SSZT415 september   2019

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John Cummings

Knowing the difference between a capacitor’s rated value and its actual capacitance is key to ensuring a reliable design. This is especially true when considering high-voltage capacitors used in capacitive drop power supplies for equipment like electricity meters, since losing too much actual capacitance may result in insufficient power to support the application.

With a capacitive drop power supply, the high-voltage capacitor is typically the largest (and one of the more expensive) components in the circuit. When sizing capacitors, it is essential that the actual capacitance can support the load current that the design requires.

Figure 1 shows the existing capacitance values of capacitors available from a capacitor manufacturer, Vishay. Let’s assume that your design calculations show that your design requires a 1-µF capacitor (90 VAC_RMS at 60 Hz and 5 VOUT @ 25 mA). Considering the available capacitors, you might choose a 1.2-µF capacitor to accommodate the manufacturer’s tolerance of 20%. However, taking into consideration the capacitor’s tolerance and aging effects, you may see a 50% reduction in the actual capacitance of your capacitor over time. In other words, in the worst-case scenario, the 1.2-µF capacitor you chose may only have 0.6 µF of capacitance at its end of life.

Figure 1 Sample range of high-voltage capacitors available from manufacturer Vishay

Wait, aging is an issue? If the application is expected to work for 10-plus years, it is not unreasonable to assume that film capacitors may lose ~25% of their capacitance over the lifetime of the product, due to operating temperature, load current and humidity. Table 1 shows a prediction of the total capacitance after considering worst-case tolerance and aging.

Table 1 Tolerance and aging effects on actual capacitance
Capacitor
(µF)
Worst-Case Initial Capacitance (µF) 10-Year Aging
(µF)
0.1 0.8 0.06
0.15 0.12 0.09
0.22 0.176 0.132
0.33 0.264 0.198
0.47 0.376 0.282
0.68 0.544 0.408
0.82 0.656 0.492
1 0.8 0.6
1.5 1.2 0.9
2.2 1.76 1.32

Considering the effects of the tolerances, the best choice to support a 25-mA load at 5 VOUT in a traditional capacitive-drop architecture is a 2.2-µF capacitor, but comes with serious size implications. Is there a better way?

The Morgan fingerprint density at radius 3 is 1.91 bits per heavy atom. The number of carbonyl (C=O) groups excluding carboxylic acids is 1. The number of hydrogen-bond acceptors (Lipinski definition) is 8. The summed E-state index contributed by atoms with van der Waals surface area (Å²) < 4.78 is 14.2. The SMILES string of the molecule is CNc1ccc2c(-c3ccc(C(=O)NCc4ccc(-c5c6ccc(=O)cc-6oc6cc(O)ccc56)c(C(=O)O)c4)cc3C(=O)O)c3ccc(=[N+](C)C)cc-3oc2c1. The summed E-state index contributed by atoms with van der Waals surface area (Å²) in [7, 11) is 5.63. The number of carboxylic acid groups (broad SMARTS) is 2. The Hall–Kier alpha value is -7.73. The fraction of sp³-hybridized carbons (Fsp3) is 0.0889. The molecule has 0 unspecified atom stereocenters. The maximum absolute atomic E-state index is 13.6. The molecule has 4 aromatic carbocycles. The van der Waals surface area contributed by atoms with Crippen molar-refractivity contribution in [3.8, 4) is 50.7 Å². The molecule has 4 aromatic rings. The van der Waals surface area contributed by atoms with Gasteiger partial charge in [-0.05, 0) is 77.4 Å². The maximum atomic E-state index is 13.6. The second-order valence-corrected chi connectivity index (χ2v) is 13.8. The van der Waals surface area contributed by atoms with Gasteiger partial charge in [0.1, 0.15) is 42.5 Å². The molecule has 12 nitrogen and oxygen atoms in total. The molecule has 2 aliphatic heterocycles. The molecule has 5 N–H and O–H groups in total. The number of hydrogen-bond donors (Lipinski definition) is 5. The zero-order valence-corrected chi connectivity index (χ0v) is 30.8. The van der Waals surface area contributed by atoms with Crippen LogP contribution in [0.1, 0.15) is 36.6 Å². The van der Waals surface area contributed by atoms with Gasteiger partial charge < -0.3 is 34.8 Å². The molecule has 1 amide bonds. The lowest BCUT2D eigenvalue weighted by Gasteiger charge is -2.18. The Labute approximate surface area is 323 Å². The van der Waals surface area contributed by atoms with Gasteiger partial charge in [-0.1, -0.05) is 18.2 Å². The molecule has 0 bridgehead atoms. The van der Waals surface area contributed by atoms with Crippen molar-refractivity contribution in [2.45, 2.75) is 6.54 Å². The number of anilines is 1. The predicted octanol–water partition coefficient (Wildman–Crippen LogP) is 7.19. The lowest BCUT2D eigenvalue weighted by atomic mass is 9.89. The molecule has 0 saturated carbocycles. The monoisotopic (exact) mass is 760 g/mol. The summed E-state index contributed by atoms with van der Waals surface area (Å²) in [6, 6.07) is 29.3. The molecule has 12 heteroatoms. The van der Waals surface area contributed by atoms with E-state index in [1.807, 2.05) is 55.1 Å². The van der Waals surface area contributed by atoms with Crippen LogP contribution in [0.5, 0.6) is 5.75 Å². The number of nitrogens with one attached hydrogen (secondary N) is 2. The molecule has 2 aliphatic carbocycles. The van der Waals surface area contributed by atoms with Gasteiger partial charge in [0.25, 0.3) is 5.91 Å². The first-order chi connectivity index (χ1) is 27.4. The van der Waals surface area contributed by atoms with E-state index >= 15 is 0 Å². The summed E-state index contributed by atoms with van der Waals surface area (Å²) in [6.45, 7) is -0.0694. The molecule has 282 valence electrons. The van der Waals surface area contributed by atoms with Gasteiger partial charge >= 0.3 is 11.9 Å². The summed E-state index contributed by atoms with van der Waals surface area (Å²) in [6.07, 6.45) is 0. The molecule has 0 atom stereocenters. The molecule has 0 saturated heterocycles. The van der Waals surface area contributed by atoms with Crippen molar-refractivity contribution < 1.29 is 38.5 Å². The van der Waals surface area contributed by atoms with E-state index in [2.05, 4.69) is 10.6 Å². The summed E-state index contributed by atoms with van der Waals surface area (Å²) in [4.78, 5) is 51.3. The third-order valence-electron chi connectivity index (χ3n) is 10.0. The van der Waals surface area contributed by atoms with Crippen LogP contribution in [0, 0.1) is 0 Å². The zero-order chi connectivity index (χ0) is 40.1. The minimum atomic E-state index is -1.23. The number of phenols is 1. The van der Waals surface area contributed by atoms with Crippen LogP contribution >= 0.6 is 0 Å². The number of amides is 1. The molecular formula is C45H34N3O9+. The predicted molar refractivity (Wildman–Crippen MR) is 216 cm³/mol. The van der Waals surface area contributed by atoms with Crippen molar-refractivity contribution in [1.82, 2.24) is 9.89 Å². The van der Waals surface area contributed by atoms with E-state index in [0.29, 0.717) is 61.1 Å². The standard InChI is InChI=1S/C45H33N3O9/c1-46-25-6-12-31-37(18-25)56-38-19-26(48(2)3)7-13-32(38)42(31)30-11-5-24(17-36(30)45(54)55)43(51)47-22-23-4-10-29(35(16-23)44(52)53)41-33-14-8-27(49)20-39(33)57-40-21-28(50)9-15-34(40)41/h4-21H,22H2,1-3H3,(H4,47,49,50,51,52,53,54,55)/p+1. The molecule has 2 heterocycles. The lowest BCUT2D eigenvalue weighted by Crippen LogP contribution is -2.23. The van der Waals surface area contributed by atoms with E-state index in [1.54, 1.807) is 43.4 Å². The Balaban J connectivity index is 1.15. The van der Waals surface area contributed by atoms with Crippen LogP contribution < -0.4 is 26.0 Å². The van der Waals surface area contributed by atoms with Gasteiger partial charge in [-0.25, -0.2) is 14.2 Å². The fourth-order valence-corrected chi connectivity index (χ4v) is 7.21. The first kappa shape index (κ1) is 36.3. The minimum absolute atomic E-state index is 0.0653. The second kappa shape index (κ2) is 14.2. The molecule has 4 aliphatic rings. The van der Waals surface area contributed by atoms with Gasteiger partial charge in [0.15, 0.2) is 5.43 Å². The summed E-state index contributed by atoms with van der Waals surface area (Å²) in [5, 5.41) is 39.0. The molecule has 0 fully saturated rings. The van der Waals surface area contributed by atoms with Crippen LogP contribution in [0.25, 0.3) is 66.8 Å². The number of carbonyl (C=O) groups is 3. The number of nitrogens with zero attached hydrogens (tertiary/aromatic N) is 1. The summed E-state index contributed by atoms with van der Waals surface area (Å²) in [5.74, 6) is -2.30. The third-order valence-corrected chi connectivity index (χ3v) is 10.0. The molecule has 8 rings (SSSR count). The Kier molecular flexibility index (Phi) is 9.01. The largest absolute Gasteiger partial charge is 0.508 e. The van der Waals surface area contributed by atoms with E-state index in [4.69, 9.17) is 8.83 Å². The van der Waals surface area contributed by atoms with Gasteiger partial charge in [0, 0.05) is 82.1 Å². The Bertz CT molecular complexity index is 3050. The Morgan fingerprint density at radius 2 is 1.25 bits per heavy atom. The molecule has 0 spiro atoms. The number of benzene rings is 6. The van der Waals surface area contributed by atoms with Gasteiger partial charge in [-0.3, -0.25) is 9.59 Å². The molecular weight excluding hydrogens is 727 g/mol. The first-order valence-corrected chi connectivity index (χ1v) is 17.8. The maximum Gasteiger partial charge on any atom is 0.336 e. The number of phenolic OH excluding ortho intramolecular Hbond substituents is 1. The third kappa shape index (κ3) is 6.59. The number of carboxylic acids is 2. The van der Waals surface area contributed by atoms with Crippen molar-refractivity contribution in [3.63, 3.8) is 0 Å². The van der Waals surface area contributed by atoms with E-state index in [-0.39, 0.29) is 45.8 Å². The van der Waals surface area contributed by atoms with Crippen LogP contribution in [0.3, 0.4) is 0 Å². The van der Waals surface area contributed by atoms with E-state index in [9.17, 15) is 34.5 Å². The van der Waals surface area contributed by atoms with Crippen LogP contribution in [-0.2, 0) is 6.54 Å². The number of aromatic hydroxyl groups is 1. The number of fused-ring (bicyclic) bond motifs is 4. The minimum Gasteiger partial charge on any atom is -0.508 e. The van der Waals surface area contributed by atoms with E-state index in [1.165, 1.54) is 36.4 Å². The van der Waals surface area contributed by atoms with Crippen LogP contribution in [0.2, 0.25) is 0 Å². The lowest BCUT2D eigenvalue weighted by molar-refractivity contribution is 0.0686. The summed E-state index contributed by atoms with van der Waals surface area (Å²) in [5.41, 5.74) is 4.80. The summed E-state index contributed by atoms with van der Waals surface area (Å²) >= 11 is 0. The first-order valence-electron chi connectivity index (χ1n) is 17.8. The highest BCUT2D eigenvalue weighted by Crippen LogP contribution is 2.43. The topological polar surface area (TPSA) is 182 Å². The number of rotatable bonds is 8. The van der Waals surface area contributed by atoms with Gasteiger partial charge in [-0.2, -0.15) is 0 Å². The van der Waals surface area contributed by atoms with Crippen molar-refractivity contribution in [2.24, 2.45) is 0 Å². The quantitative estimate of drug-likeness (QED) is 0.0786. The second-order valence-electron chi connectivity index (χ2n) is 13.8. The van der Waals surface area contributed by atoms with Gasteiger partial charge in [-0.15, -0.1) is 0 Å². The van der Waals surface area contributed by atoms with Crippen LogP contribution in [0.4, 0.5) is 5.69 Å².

One way to mitigate the effects of capacitance loss due to aging is to simply use a lower-value capacitor. For example, if you used a step-down converter to reduce a DC-rectified 20 V down to 5 V, with perfect efficiency you could maintain 25 mA at the 5-V output, but you would only need to size the high-voltage capacitor to support 6.25 mA. To clarify – in the above example, if a linear power solution required 1 µF, a four-time reduction in voltage will yield a four-time increase in load current capability. In this example, 1 µF reduces to 0.25 µF.

Looking at the same derating for tolerance, you would calculate the need for a 0.3-µF capacitor, yet the next available capacitor has a value is 0.33 µF. Add to that the aging effects, and the next available capacitor you should consider is actually 0.47 µF.

The only problem with a DC/DC step-down converter in applications like electricity meters is that they tend to require a very high level of tamper immunity. Preventing external magnetic fields from impacting the design’s additional circuitry requires Hall-Effect sensors or a tamper-proof enclosure, which adds additional cost.

One way to resolve the issue of the oversized capacitor and still support tamper immunity is to use a nonmagnetic step-down converter. TI’s TPS7A78 voltage regulator requires no transformers or inductors to produce a nonisolated low-voltage output. The TPS7A78 reduces a 2.2-µF capacitor to 0.470 mF, guaranteeing 25 mA of load current over the life of the product. Figure 2 compares the area and volume of the two capacitors.

Figure 2 Area and volume comparison of two high-voltage capacitors

So why do smaller capacitors matter? The obvious answer is the overall solution size. But the less obvious benefits are standby power and efficiency. Reducing the amount of capacitance required by four times reduces standby power from ~300 mW down to ~77 mW. Adding the intelligent clamp circuit behind the TPS7A78 supporting a 25-mA load cuts down the total standby power to ~15 mW.

Knowing how to minimize the capacitor to ensure enough capacitance saves cost for both the manufacturer and the consumer when using capacitive drop power supplies.